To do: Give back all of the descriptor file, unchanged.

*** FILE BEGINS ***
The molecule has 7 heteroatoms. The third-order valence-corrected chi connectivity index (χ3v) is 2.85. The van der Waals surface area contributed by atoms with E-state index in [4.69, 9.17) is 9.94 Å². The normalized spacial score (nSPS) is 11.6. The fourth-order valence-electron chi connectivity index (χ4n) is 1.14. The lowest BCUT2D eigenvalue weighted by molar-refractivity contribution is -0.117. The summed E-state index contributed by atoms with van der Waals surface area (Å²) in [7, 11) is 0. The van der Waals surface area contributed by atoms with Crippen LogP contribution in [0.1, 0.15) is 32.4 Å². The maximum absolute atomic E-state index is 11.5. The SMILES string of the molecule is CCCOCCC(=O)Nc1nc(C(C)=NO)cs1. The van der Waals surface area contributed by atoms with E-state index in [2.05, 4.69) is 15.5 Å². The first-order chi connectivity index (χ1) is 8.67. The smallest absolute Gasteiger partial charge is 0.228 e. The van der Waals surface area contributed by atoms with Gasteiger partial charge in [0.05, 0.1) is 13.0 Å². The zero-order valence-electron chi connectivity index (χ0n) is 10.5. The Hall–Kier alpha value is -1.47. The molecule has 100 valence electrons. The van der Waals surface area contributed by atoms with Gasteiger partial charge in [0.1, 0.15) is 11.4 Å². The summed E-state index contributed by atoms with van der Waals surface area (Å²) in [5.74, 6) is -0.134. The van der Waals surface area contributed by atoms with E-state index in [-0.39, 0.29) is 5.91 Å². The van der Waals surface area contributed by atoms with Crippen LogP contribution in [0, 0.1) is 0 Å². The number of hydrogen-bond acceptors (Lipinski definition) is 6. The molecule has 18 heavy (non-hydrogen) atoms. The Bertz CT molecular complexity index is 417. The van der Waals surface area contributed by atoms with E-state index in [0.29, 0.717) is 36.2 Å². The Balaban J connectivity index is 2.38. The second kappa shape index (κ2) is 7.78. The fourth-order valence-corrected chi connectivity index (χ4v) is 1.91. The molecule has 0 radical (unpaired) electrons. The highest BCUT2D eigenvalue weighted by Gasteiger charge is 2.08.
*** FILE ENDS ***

The molecule has 7 heteroatoms. The third-order valence-corrected chi connectivity index (χ3v) is 2.85. The van der Waals surface area contributed by atoms with E-state index in [4.69, 9.17) is 9.94 Å². The normalized spacial score (nSPS) is 11.6. The fourth-order valence-electron chi connectivity index (χ4n) is 1.14. The lowest BCUT2D eigenvalue weighted by molar-refractivity contribution is -0.117. The summed E-state index contributed by atoms with van der Waals surface area (Å²) in [7, 11) is 0. The van der Waals surface area contributed by atoms with Crippen LogP contribution in [0.1, 0.15) is 32.4 Å². The maximum absolute atomic E-state index is 11.5. The SMILES string of the molecule is CCCOCCC(=O)Nc1nc(C(C)=NO)cs1. The van der Waals surface area contributed by atoms with E-state index in [2.05, 4.69) is 15.5 Å². The first-order chi connectivity index (χ1) is 8.67. The smallest absolute Gasteiger partial charge is 0.228 e. The van der Waals surface area contributed by atoms with Gasteiger partial charge in [0.05, 0.1) is 13.0 Å². The zero-order valence-electron chi connectivity index (χ0n) is 10.5. The Hall–Kier alpha value is -1.47. The molecule has 100 valence electrons. The van der Waals surface area contributed by atoms with Gasteiger partial charge in [0.1, 0.15) is 11.4 Å². The summed E-state index contributed by atoms with van der Waals surface area (Å²) in [5.74, 6) is -0.134. The van der Waals surface area contributed by atoms with E-state index in [-0.39, 0.29) is 5.91 Å². The van der Waals surface area contributed by atoms with Crippen LogP contribution in [0, 0.1) is 0 Å². The number of hydrogen-bond acceptors (Lipinski definition) is 6. The molecule has 18 heavy (non-hydrogen) atoms. The Bertz CT molecular complexity index is 417. The van der Waals surface area contributed by atoms with E-state index in [0.29, 0.717) is 36.2 Å². The Balaban J connectivity index is 2.38. The second kappa shape index (κ2) is 7.78. The fourth-order valence-corrected chi connectivity index (χ4v) is 1.91. The molecule has 0 radical (unpaired) electrons. The highest BCUT2D eigenvalue weighted by Gasteiger charge is 2.08.